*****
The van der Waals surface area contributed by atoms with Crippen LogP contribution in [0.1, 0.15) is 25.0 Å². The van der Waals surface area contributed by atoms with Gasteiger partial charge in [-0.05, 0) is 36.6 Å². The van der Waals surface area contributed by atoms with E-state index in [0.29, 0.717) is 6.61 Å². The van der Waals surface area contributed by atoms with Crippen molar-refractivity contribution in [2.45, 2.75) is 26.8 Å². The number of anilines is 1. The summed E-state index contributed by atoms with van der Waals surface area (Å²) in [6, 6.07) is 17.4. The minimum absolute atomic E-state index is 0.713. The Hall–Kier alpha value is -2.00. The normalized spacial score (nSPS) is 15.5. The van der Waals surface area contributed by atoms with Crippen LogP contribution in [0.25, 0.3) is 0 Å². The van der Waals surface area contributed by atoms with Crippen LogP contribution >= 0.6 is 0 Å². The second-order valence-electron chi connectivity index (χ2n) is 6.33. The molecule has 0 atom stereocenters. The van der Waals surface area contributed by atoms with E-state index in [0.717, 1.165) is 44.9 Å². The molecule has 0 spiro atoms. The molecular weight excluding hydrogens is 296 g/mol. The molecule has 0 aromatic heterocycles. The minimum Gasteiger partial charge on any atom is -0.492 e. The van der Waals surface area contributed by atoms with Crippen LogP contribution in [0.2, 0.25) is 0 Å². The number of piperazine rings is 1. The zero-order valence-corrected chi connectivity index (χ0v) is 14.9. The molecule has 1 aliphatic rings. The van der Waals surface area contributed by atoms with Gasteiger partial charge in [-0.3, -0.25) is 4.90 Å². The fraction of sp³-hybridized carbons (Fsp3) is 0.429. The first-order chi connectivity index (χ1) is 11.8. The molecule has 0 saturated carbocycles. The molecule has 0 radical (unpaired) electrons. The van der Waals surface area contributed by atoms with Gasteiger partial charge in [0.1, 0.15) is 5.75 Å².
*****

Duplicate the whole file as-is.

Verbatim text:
The van der Waals surface area contributed by atoms with Crippen LogP contribution in [0.1, 0.15) is 25.0 Å². The van der Waals surface area contributed by atoms with Gasteiger partial charge in [-0.05, 0) is 36.6 Å². The van der Waals surface area contributed by atoms with E-state index in [0.29, 0.717) is 6.61 Å². The van der Waals surface area contributed by atoms with Crippen molar-refractivity contribution in [2.45, 2.75) is 26.8 Å². The number of anilines is 1. The summed E-state index contributed by atoms with van der Waals surface area (Å²) in [6, 6.07) is 17.4. The minimum absolute atomic E-state index is 0.713. The Hall–Kier alpha value is -2.00. The normalized spacial score (nSPS) is 15.5. The van der Waals surface area contributed by atoms with Crippen LogP contribution in [0.25, 0.3) is 0 Å². The van der Waals surface area contributed by atoms with Crippen LogP contribution >= 0.6 is 0 Å². The second-order valence-electron chi connectivity index (χ2n) is 6.33. The molecule has 0 atom stereocenters. The van der Waals surface area contributed by atoms with E-state index in [0.717, 1.165) is 44.9 Å². The molecule has 0 spiro atoms. The molecular weight excluding hydrogens is 296 g/mol. The molecule has 0 aromatic heterocycles. The minimum Gasteiger partial charge on any atom is -0.492 e. The van der Waals surface area contributed by atoms with Crippen LogP contribution in [0.2, 0.25) is 0 Å². The number of piperazine rings is 1. The zero-order valence-corrected chi connectivity index (χ0v) is 14.9. The molecule has 1 aliphatic rings. The van der Waals surface area contributed by atoms with Gasteiger partial charge in [-0.3, -0.25) is 4.90 Å². The fraction of sp³-hybridized carbons (Fsp3) is 0.429. The first-order chi connectivity index (χ1) is 11.8. The molecule has 0 saturated carbocycles. The molecule has 0 radical (unpaired) electrons. The van der Waals surface area contributed by atoms with Gasteiger partial charge in [0.1, 0.15) is 5.75 Å².